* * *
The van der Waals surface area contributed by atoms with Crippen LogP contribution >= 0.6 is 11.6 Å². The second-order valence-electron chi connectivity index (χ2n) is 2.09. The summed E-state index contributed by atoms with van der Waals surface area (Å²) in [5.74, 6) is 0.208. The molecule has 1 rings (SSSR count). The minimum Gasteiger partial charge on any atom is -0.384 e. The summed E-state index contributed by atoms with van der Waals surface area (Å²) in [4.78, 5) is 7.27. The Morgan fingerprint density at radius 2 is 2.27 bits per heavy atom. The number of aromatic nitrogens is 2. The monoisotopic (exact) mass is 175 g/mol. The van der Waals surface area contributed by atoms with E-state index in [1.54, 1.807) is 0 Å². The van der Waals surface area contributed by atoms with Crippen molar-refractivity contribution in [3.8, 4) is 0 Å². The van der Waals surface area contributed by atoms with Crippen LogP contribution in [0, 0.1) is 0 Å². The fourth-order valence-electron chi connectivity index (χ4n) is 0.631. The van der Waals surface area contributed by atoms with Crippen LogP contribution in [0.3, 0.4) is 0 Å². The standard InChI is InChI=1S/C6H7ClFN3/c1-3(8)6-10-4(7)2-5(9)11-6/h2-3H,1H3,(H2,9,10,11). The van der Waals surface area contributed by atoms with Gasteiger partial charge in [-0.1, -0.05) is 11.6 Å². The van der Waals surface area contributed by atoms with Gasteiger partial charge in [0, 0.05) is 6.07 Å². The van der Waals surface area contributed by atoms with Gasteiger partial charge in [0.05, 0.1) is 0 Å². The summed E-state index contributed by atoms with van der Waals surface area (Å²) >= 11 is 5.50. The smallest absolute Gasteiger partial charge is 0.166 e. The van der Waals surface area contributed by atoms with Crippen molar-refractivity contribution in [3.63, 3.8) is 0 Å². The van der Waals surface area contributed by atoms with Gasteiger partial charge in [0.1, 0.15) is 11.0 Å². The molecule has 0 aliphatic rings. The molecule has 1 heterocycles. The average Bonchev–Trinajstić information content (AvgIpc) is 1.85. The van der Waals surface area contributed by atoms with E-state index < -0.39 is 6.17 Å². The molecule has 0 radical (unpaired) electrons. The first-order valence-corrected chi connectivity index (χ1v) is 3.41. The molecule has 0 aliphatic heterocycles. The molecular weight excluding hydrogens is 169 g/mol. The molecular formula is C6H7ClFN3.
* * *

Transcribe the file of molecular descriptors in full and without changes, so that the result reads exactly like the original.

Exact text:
The van der Waals surface area contributed by atoms with Crippen LogP contribution >= 0.6 is 11.6 Å². The second-order valence-electron chi connectivity index (χ2n) is 2.09. The summed E-state index contributed by atoms with van der Waals surface area (Å²) in [5.74, 6) is 0.208. The molecule has 1 rings (SSSR count). The minimum Gasteiger partial charge on any atom is -0.384 e. The summed E-state index contributed by atoms with van der Waals surface area (Å²) in [4.78, 5) is 7.27. The Morgan fingerprint density at radius 2 is 2.27 bits per heavy atom. The number of aromatic nitrogens is 2. The monoisotopic (exact) mass is 175 g/mol. The van der Waals surface area contributed by atoms with E-state index in [1.54, 1.807) is 0 Å². The van der Waals surface area contributed by atoms with Crippen molar-refractivity contribution in [3.8, 4) is 0 Å². The van der Waals surface area contributed by atoms with Crippen LogP contribution in [0, 0.1) is 0 Å². The fourth-order valence-electron chi connectivity index (χ4n) is 0.631. The van der Waals surface area contributed by atoms with Crippen LogP contribution in [0.3, 0.4) is 0 Å². The standard InChI is InChI=1S/C6H7ClFN3/c1-3(8)6-10-4(7)2-5(9)11-6/h2-3H,1H3,(H2,9,10,11). The van der Waals surface area contributed by atoms with Gasteiger partial charge in [-0.1, -0.05) is 11.6 Å². The van der Waals surface area contributed by atoms with Gasteiger partial charge in [0, 0.05) is 6.07 Å². The van der Waals surface area contributed by atoms with Gasteiger partial charge in [0.05, 0.1) is 0 Å². The summed E-state index contributed by atoms with van der Waals surface area (Å²) >= 11 is 5.50. The smallest absolute Gasteiger partial charge is 0.166 e. The van der Waals surface area contributed by atoms with Crippen molar-refractivity contribution in [3.63, 3.8) is 0 Å². The van der Waals surface area contributed by atoms with Gasteiger partial charge in [0.1, 0.15) is 11.0 Å². The molecule has 0 aliphatic rings. The molecule has 1 heterocycles. The average Bonchev–Trinajstić information content (AvgIpc) is 1.85. The van der Waals surface area contributed by atoms with E-state index < -0.39 is 6.17 Å². The molecule has 0 radical (unpaired) electrons. The first-order valence-corrected chi connectivity index (χ1v) is 3.41. The molecule has 0 aliphatic heterocycles. The molecular weight excluding hydrogens is 169 g/mol. The molecular formula is C6H7ClFN3.